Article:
There was a time when signing non-compete agreements were only required of employees who knew trade secrets, or whose departure to a competitor represented a risk to a business’s profitability. But over the last several years, employees of large and small companies are being asked to sign the contracts, apparently regardless of their position or whether their departure represents an actual threat. What had once been a reasonable business tool that was used judiciously has become controversial, with many accusing employers of using them punitively, restricting employees’ ability to earn a living. This begs the question of what circumstances lead to businesses actually needing a non-compete.
One of the top reasons that a business asks an employee to sign a non-compete agreement is that training represents a significant investment of resources and time, and often includes sharing proprietary information. It makes sense that those combined assets would make an employee invaluable to a competitor, who might try to recruit a successfully trained employee away to benefit their own organization. In this circumstance, a non-compete agreement that restricts employees from moving to a competitor, or working with the same clients or in the same industry or geographic area, makes good business sense. But these restrictions need to apply common sense and provide employees with the ability to continue earning a living. Applying terms that are overly invasive or limiting will likely lead to an unenforceable contract.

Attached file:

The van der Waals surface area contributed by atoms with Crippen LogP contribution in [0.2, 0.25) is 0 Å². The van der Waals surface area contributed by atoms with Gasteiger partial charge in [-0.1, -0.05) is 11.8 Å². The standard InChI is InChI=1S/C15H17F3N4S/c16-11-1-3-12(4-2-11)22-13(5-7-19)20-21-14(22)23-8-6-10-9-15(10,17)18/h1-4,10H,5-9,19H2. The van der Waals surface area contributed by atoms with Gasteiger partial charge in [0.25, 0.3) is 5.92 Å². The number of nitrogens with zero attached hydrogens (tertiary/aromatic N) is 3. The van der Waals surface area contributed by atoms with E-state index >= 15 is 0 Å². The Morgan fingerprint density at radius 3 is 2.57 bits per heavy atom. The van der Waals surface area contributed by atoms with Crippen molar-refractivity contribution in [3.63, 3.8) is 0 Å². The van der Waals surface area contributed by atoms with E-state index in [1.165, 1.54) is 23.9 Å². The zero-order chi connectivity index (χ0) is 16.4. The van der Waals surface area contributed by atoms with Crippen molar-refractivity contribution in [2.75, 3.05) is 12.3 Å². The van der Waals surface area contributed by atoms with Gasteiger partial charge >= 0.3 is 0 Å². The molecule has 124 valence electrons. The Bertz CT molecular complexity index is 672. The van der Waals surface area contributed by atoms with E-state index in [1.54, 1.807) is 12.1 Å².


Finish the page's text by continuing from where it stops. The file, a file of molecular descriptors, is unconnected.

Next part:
For businesses whose employees are not provided access to confidential information and who do not pose a competitive threat, a non-compete agreement is generally unnecessary, and asking potential employees to sign them may lead to difficulty in hiring or a feeling of distrust between management and staff. More importantly, when a non-compete agreement is required in a circumstance where it is not warranted, it is unlikely to be viewed as reasonable or enforceable by a judge.
Businesses that hire people whose skills are not industry-specific or whose loss does not represent a threat to a business’s profitability usually do not need non-compete agreements for those employees. Since each employee or position is unique, it is a good idea to review how best to protect your business interests with an attorney with experience in employment law. For more information, contact us today to set up a time for a consultation.